Catch me if you can: that should be Brahim Diaz’s tag-line, both on and off the pitch.
With a dribbling style compared to Lionel Messi’s, the 19-year-old forward is a slippery eel for opponents but Manchester City can’t keep a hold of him either.
Diaz has made the £15 million ($19m) move to Real Madrid in the January window, defying coach Pep Guardiola, who wanted him to pen a new deal at the Etihad.
His Man City contract was set to run out in June and, frustrated at limited first-team opportunities in Manchester, the Spaniard has been seduced by the promise of playing time at the Santiago Bernabeu.
Reports suggest Diaz has agreed a £60,000-a-week contract with the European champions, who have, crucially, guaranteed him a spot in the senior squad. Unlike Vinicius Junior, he would not be initially asked to line out for the club's reserves in the third tier of Spanish football.
Besides, given Real's struggles in La Liga this season, Diaz believes that he is good enough to make an instant impact at the highest level.
Indeed, the No.10 felt he was ready to play a small part in City's 2018-19 campaign and even rejected the chance to move to Girona on loan.
However, he did not see a minute of Premier League action, as he struggled with the intense competition for places in a City squad that also contains Riyad Mahrez, Leroy Sane, Bernardo Silva and Raheem Sterling.
As Diaz will have observed, it would be a lot easier to get into the Real Madrid side.
Vinicius Junior, Federico Valverde, Marcos Llorente and Sergio Reguilon have all appeared this season for Los Blancos in La Liga, while Diaz’s only games at City thus far have been in the Carabao Cup.
The forward featured in the 3-0 win at Oxford and starred against Fulham, scoring twice in a 2-0 win that took Manchester City through to the quarter-finals.
This was just his third start for the club and the performance showed he is ready for much more than being held in stasis most weeks.
“The case of Brahim is very simple," Guardiola explained. "We want him to stay, we want to extend his contract for four or five years and we’ll do absolutely everything to keep him here but it’s in his hands."
What may hurt Pep the most about Diaz leaving City is the fact that he has invested so much time and effort in the youngster's development – not to mention the fact that Diaz's agent is Pere, Guardiola's older brother.
Back in 2011 when Diaz was in the Malaga youth academy, then-Barca coach Guardiola showed him around Camp Nou.
The Catalan giants were close to signing him, even agreeing terms with Diaz’s father, but Malaga refused to sell, promising him he would be playing in La Liga by the age of 16. That never came to pass, though, with City picking him up as a 14-year-old for a fee of just £300,000 ($383,000), rising to £4.5 million ($5.75m).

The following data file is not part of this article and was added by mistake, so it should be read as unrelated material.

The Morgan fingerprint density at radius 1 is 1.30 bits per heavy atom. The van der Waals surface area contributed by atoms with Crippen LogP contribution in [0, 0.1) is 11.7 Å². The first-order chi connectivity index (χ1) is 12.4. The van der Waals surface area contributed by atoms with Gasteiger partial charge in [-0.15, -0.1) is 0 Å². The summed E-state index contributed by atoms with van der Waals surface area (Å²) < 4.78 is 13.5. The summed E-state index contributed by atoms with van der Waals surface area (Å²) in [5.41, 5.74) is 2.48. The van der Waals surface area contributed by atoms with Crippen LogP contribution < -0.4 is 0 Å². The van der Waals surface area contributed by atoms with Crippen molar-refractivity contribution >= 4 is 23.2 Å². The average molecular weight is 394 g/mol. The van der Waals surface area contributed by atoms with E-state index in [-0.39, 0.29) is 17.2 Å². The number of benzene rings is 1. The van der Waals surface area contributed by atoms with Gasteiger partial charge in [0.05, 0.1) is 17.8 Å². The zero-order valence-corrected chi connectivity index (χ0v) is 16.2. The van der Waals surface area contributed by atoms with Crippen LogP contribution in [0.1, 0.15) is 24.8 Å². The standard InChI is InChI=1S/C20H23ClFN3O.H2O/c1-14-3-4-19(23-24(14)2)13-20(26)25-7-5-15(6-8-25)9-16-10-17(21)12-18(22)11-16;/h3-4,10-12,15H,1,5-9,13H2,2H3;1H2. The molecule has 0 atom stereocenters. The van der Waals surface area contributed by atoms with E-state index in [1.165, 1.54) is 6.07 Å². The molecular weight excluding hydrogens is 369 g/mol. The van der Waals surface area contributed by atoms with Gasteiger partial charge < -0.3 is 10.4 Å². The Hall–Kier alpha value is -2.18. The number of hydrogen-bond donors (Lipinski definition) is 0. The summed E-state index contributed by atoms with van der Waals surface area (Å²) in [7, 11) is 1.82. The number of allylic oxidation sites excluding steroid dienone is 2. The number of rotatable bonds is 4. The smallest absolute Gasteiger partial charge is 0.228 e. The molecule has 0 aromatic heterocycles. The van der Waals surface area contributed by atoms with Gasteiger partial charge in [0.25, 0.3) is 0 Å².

From the start, Diaz’s technique has been outstanding – a video of him playing at youth level for Malaga made waves. The Spaniard manipulates the ball with the same care, attention and precision as Messi and David Silva, and, just like that illustrious duo, he can play in attacking midfield or anywhere across the front line.
Diaz isn’t keen on playing as an out-and-out striker but that’s where he was used sometimes in the City youth team, which was a formative experience.
“In the Premier League, we can compare him with Eden Hazard, but he is a bit like Messi in the way he dribbles,” Diaz’s Manchester City youth team-mate Edward Francis, now on loan at Almere City, told Goal . “He is also a bit like David Silva and it's good to have a player like him in the team.”
Diaz is excellent with both feet, even if his left now appears his preferred weapon of choice after growing up using his right more as a child.
In 2017, he scored a brilliant goal against Real Madrid in a pre-season friendly, a left-foot thunderbolt which ripped past Kiko Casilla and lived long in the memory.
It is that quality which brings to mind Messi, his shimmering movement to create space for himself and leave defenders wondering which way he will turn.
Many of Europe’s top sides have been interested in him at one point or another but now it is clear he only had eyes for Madrid.
Every time he has been given a chance for club or country, he has shone, proving pivotal in Spain’s run to the U17 European Championship final in 2016 and Man City’s charge to the FA Youth Cup final the following year.
Last season, Spain made him their third youngest U21 international at 18 years and 28 days in a clash with Italy, while he picked up a Premier League winners' medal after making five appearances in the competition, all from the bench.
All little tastes of the stage he craves – and hopes to find with Real Madrid.